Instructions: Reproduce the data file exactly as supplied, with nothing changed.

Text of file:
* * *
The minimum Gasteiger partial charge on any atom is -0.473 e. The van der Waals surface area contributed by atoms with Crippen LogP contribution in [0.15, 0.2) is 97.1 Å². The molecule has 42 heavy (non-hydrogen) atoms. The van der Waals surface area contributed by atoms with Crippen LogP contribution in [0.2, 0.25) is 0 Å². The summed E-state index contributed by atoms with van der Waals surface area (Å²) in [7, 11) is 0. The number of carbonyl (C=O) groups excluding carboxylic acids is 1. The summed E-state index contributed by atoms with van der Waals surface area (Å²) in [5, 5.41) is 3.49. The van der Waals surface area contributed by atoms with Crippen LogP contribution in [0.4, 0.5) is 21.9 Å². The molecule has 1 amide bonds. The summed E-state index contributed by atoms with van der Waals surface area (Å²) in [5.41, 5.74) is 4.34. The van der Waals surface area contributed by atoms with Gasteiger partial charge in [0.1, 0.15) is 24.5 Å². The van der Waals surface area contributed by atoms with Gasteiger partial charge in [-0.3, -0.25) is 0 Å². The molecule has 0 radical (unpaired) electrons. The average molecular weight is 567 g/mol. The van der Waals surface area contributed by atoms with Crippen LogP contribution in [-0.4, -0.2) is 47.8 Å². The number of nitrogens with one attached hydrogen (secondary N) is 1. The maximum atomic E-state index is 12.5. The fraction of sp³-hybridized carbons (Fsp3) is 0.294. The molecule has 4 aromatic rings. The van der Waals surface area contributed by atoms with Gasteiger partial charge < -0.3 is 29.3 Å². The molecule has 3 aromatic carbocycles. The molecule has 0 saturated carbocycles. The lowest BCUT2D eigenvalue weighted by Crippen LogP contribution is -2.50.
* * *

The minimum Gasteiger partial charge on any atom is -0.473 e. The van der Waals surface area contributed by atoms with Crippen LogP contribution in [0.15, 0.2) is 97.1 Å². The molecule has 42 heavy (non-hydrogen) atoms. The van der Waals surface area contributed by atoms with Crippen LogP contribution in [0.2, 0.25) is 0 Å². The summed E-state index contributed by atoms with van der Waals surface area (Å²) in [7, 11) is 0. The number of carbonyl (C=O) groups excluding carboxylic acids is 1. The summed E-state index contributed by atoms with van der Waals surface area (Å²) in [5, 5.41) is 3.49. The van der Waals surface area contributed by atoms with Crippen LogP contribution in [0.4, 0.5) is 21.9 Å². The molecule has 1 amide bonds. The summed E-state index contributed by atoms with van der Waals surface area (Å²) in [5.41, 5.74) is 4.34. The van der Waals surface area contributed by atoms with Gasteiger partial charge in [0.1, 0.15) is 24.5 Å². The van der Waals surface area contributed by atoms with Gasteiger partial charge in [-0.3, -0.25) is 0 Å². The molecule has 0 radical (unpaired) electrons. The average molecular weight is 567 g/mol. The van der Waals surface area contributed by atoms with Crippen LogP contribution in [-0.4, -0.2) is 47.8 Å². The number of nitrogens with one attached hydrogen (secondary N) is 1. The maximum atomic E-state index is 12.5. The fraction of sp³-hybridized carbons (Fsp3) is 0.294. The molecule has 4 aromatic rings. The van der Waals surface area contributed by atoms with Gasteiger partial charge < -0.3 is 29.3 Å². The molecule has 3 aromatic carbocycles. The molecule has 0 saturated carbocycles. The lowest BCUT2D eigenvalue weighted by Crippen LogP contribution is -2.50.